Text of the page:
We Eloped and Our Faith Keeps Us Strong

We Eloped and Our Faith Keeps Us Strong


In the wake of our secret nuptials, it's safe to say we were walking on clouds of bliss. Wide-eyed, oblivious, and utterly temporary fluffy clouds of bliss. 

 Eli & I, June 19, 2003; Little White Chapel Drive-thru, Las Vegas

In an effort to bask in the glow of this milestone as long as possible, we--naively--decided to keep things under wraps until we were ready to share the news on our terms.  Of course, as the most clandestine information is wont to do, it came to light despite our best efforts. We'd been able to contain it for less than a week. Looking back, our actions seem so laughable, but considering the lukewarm reception we received, our intentions had some merit.

Reactions on both sides of the family were... mixed. A handful expressed joy at our union, but the majority communicated varying degrees of disappointment at the manner in which we'd gotten married and the way in which we shared our news. Words like "naive" and "selfish" were thrown about, too, as were speculations about my being pregnant. (I wasn't.) The consensus seemed to be that we'd moved far too quickly and no idea what we'd done. The biggest issue, however, seemed to be that they weren't present to see us exchange our vows, and were (understandably) hurt by the exclusion. We anticipated this sentiment and even sympathized with their feelings, but at the end of the day, we were more than secure with our actions.

The thing is, aside from being a heterosexual couple, nothing about our relationship really fit societal norms. Neither of us had any dating history prior to getting together; I'd never even kissed another man before I met my would-be husband! When we sat down and started talking for the first time, our connection was instantaneous, and from that point on, we were damn near inseparable. There were no games or protocols to follow; we were simply following our instincts. When Eli popped the question roughly two months after our first date, it seemed like a natural progression because it perfectly coincided with the trajectory of our entire relationship up to that point. We accepted that people wouldn't understand and chose not to let the fear of criticism derail us. 

For me, this was especially poignant because at 21, it was the first adult decision I'd ever made exclusively on behalf of my own happiness. As the youngest and only girl in a somewhat conservative family, there were certain expectations surrounding the manner in which I would marry. Until that day, it was understood that I would remain the "Good and Dutiful Daughter" who was chaste, did as she was told, and gave no one reason to worry. Somewhere along the way, though, that yolk became heavy and my spirit chafed under its weight. I wasn't reckless, however, and was determined to wait patiently for the right timing. When Eli came into my life, I remained prayerful the entire time we were together and received divine confirmation that he was the right man every step of the way.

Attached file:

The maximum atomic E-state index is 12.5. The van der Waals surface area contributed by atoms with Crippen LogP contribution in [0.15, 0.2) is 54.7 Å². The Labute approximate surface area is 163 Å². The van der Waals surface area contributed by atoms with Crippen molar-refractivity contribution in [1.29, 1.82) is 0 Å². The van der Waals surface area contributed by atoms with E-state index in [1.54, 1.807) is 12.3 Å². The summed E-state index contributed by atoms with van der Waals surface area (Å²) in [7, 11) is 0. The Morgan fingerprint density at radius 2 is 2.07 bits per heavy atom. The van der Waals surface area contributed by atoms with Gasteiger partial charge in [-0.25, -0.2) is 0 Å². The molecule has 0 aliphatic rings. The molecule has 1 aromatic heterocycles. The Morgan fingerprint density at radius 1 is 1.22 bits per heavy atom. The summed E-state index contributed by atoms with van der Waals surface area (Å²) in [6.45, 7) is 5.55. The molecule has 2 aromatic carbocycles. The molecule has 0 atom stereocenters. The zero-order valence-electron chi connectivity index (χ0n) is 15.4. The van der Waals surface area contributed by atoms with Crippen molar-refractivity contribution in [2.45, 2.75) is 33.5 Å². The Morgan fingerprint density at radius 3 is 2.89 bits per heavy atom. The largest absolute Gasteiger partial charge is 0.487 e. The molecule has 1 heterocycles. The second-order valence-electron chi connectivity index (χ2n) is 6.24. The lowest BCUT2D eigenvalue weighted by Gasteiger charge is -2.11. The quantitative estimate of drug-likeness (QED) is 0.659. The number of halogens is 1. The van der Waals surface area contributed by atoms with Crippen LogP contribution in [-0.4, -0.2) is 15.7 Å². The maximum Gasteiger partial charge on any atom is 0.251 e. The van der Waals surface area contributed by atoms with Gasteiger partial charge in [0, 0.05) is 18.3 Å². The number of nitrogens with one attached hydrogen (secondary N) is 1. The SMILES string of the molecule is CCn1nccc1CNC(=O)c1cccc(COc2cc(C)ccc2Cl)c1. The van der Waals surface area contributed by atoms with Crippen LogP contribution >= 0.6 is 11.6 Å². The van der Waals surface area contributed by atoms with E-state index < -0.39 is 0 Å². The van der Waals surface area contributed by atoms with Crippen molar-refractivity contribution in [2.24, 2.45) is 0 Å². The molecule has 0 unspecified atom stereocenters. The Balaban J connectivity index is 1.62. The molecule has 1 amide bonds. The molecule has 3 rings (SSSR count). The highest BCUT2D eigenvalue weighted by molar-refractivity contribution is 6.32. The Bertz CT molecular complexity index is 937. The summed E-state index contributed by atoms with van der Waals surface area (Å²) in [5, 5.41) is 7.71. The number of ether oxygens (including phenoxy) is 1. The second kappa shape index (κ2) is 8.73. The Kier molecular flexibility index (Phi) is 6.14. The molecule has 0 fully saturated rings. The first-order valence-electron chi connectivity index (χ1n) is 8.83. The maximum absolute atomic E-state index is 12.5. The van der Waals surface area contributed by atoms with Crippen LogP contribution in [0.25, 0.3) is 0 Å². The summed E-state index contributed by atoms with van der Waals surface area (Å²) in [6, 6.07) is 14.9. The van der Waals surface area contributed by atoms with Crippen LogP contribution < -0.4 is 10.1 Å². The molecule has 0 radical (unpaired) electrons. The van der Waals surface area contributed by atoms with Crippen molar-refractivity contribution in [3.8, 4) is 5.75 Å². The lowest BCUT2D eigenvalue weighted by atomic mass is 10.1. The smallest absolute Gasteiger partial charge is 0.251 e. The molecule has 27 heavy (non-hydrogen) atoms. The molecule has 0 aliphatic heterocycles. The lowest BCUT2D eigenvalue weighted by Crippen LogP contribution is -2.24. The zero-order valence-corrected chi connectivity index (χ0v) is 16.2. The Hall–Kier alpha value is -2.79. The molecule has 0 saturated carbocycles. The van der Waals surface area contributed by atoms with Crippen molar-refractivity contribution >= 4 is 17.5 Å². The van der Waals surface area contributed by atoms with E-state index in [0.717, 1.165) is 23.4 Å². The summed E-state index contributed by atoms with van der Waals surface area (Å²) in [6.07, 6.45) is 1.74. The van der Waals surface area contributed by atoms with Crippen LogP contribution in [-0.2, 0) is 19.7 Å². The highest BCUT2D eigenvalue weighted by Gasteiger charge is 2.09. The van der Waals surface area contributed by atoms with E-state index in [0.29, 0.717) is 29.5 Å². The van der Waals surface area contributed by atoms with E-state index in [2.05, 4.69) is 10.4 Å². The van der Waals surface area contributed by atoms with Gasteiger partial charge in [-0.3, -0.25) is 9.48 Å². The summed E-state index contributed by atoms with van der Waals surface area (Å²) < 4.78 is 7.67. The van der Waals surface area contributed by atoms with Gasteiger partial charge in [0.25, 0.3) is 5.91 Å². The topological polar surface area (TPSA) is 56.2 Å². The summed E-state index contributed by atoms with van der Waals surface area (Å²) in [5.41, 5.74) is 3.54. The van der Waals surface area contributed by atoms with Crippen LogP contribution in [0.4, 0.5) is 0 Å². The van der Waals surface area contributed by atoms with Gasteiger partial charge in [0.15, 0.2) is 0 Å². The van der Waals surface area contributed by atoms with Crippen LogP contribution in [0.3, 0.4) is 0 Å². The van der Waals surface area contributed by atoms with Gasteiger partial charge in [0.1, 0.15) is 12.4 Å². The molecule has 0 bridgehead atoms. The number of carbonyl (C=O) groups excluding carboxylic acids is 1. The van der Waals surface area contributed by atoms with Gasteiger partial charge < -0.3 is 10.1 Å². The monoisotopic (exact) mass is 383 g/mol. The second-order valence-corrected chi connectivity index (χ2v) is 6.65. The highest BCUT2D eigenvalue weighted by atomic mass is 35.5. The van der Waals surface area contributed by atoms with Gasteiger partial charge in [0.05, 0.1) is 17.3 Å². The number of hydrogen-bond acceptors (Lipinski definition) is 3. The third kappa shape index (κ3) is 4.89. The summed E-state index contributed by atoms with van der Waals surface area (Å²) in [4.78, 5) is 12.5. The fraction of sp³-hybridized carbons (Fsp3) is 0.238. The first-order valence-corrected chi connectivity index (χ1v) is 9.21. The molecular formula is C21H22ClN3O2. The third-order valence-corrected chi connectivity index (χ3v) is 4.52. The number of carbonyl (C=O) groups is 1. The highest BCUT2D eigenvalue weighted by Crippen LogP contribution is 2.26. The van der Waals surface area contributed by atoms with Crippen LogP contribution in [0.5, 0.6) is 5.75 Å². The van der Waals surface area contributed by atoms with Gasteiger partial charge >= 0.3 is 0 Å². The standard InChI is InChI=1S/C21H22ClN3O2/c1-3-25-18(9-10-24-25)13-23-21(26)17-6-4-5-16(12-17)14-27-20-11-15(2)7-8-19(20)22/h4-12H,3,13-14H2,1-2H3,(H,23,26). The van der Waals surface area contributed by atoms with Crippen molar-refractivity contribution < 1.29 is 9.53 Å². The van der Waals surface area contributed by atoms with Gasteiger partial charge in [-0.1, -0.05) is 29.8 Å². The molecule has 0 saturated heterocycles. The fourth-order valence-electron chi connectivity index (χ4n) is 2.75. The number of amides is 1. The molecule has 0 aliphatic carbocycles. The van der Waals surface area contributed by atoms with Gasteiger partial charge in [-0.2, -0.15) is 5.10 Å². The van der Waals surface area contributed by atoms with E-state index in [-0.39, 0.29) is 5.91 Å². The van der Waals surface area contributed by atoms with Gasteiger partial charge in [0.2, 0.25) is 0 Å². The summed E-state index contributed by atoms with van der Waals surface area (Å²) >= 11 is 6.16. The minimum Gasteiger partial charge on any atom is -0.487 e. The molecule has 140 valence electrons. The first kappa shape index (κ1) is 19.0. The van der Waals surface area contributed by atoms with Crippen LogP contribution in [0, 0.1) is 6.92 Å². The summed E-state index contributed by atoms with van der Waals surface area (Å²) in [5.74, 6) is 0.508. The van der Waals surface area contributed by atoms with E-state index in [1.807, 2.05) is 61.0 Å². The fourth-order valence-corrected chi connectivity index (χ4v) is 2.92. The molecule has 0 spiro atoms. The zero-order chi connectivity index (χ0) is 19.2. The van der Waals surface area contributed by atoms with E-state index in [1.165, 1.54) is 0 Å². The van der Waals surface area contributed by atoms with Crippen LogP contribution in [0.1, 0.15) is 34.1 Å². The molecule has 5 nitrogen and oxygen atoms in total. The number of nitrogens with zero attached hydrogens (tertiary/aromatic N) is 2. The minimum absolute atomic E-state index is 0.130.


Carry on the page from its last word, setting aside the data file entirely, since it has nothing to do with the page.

As for the question of race (I know y'all were thinking about it!), we've had no overt issues with either family and there are a couple of reasons for this. First and foremost, we are Christians and take the message of Jesus seriously. He has called us to love everyone and that is how we live our lives every single day. Lately, this attitude seems like anomaly, but I'm blessed to have been raised by and married into a family that puts the tenets of the Christian faith into practice. Secondly, our families knew each other relatively well. All the us had attended the same private school and our older siblings had maintained those bonds long after they'd graduated. As the youngest in our respective families, Eli and I missed out on this, but we knew of each other. We not only had a shared faith, but also a natural rapport made stronger by years of friendship. Lastly, Eli and I were undeniably in love; together we had something special that was palpable to everyone.  

Remarkably, the hardest adjustment to being married turned out to be emotional: There were times when I simply couldn't believe this beautiful man, barely 22 years-old, wanted nothing more than to love and care for me. There were moments when the pain of my past would rear its ugly head, and I would once again find myself as that dark-skinned Black girl who was always overlooked, always "the good friend", always the one wistfully watching folks pair off and enter the rite of passage of that is dating. Logically, I knew I'd made the right decision, but my overactive brain failed to compute this reality.

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